Tear the highly practical metal roof off of one the most boring big American sedans like a 1963 Olds Dynamic 88, and suddenly it becomes the key ingredient of an intensely romantic scenario: a hot summer day, a full-size ragtop, a beautiful woman to share it with, and the open road. What could be better? It’s got to be one of the top “relive the youthful automotive memories/dreams” recipes for guys my age or so. Except in my case, it’s a nightmare.
It’s 1972, I’m nineteen and couch-surfing in Iowa City. A tall and statuesque high-school “classmate” has flown out from Baltimore to visit me – on a one-way ticket (it’s all she could afford). We had a fun week or so, but it wasn’t a viable situation, for a number of reasons; one of the more pressing ones being another girl in the picture. How to get her back home? (I was perpetually broke too, then). Solution: I would hitch-hike the thousand miles back to Towson with her, and then turn around and thumb it back home. Perfectly logical too; yes, times have changed.
I was a highly seasoned hitchhiker back then, but with a strong aversion to “doubles”, because the success rate usually plummeted. So the strategy was for me to keep a low profile sitting in the weeds, and let Tracy’s profile do the thumbing. Well, she stopped the cars on I-80 mighty quickly, but not the kind that would typically stop for me.
Almost instantaneously, two guys driving an open 1965 Plymouth Fury rag-top pulled over. Undoubtedly, their intention was to share the big front bench seat with Tracy. When I jumped out of the ditch, the two disappointed-looking guys at least showed us the back seat instead of their taillights. They were going all the way to Gary Indiana, some 250 miles, no less. I’d never really ridden much in a big convertible before. How cool was this!
My hair back then was almost as long as Tracy’s, and by the time the Fury was up to the then posted limit of 75, I started having serious doubts. Sitting in the back seat was like the point of convergence of four Level 5 Hurricanes: the wind ripped at me from all quarters. My locks were whipping into my face; I could hardly keep my eyes open. Our dream ride quickly turned into a four-hour long CIA-approved torture session. I suddenly understood why the elegant double-cowl touring car had been invented.
Tracy and I crouched and huddled on the seat of the Fury pretty much the whole way, but out of desperation rather than affection. In fact, that brutal ride pretty effectively beat any lingering warmth right out of me; for convertibles as well as Tracy. And it took me weeks to get the tangles out of my locks.
Makes you wonder what motivated the six percent of Oldsmobile buyers in 1963 that picked the six-seater convertible. It sure as hell wasn’t for them to take the family on vacation to Disneyland in. Or for a long freeway commute on the smog-choked freeways. More likely, especially given the conservative image and styling of the Olds, they were already reliving their youthful memories spent in an open-top Model A or the like. And there was enough money for wifey to drive a matching Olds wagon to haul the kids in.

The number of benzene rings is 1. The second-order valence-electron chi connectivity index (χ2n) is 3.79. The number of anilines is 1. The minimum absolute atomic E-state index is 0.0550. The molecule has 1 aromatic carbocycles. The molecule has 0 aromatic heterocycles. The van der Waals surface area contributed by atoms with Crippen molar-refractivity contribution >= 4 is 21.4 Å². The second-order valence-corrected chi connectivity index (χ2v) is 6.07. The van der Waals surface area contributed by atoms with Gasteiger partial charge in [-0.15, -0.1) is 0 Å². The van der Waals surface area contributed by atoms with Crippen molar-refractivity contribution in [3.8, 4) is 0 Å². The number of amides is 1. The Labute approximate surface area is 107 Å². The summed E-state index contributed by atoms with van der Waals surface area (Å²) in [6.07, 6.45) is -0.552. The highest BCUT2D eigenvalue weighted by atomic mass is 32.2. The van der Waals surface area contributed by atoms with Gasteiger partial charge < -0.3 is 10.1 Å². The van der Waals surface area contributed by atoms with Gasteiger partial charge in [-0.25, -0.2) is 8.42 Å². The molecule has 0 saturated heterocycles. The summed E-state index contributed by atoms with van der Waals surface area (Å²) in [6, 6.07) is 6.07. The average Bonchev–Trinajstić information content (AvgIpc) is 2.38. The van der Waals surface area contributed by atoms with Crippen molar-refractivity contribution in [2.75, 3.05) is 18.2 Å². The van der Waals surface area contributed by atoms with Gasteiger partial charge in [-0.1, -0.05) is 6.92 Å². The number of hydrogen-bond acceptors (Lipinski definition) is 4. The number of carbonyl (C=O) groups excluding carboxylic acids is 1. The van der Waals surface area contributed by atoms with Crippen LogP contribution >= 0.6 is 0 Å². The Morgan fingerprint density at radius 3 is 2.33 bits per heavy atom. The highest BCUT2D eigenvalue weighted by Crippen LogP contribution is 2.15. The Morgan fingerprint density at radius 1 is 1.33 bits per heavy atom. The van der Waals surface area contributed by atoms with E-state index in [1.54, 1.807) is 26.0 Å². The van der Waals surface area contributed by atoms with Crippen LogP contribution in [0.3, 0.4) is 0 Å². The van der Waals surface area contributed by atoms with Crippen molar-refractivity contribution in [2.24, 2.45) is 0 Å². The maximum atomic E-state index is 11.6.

In the sixties, Olds was consistently in last place among GM’s B-O-P (Buick, Olds, Pontiac) mid-range trio. Buicks had more prestige factor, and were generally better looking (than Olds) during those years. And Pontiac was on a tear, ripping Plymouth out of the coveted number three spot behind Chevy and Ford. For a good reason too: Pontiac was the styling leader of the whole industry. The 1963 full-sized Pontiacs shocked and scared the competition; it was light years better than anything out there. The 1965 Fury that Tracy and I huddled in was Chrysler’s desperate attempt to imitate the ’63 Pontiac. And the ’65 Fords aped it just as badly.
In Chapter Four of my Auto-Biography I wrote about the brothers across the street gripped in endless (and mostly futile) exertions getting their old beater Ford hot rods to run. They had a buddy who would came by driving a pristine new black ’63 Pontiac rag top (Dad’s, I assume). It had the same basic body as the Olds, but what a difference a bold new face, a little curve in the hips, and a few other tasteful details made. It makes the Olds look mighty plain and uninspired. Anyway, he would watch the hapless mechanics, but from a distance, and kept his hands clean. He was also the only one of the bunch with a girl friend, and she did justice to the beautiful Poncho. She sat there waiting on the shimmering Morrokide upholstery and did her nails. I sat in the grass, between the Pontiac and the greasy old Ford, watched quietly, and took notes. But I must have lost them somewhere along the way.
The Dynamic 88 was Old’s bread-and-butter car, the Biscayne of their full size range; just the basics in terms of chrome and ornamentation. That was sometimes a good thing back then. It cost $3,379 new ($23k, adjusted), which was a 10% premium over a Chevy Impala convertible. But the Dynamic had that big 394 cubic inch “Sky Rocket” V8 standard. As well as a much nicer dashboard.
I’d seen this nice original but-not-overly-pristine 88 parked repeatedly with the top down at our non-profit recycled building supply store. I hung around at closing time, and caught the owner as he was leaving. He’s about my age, and is a volunteer there. He and his attractive wife/SO got in, and she slid over the seat and sidled up next to him. And as I watched them burble slowly down Franklin Boulevard, my convertible post-traumatic stress syndrome finally melted away in the golden glow of the late-afternoon sunshine.
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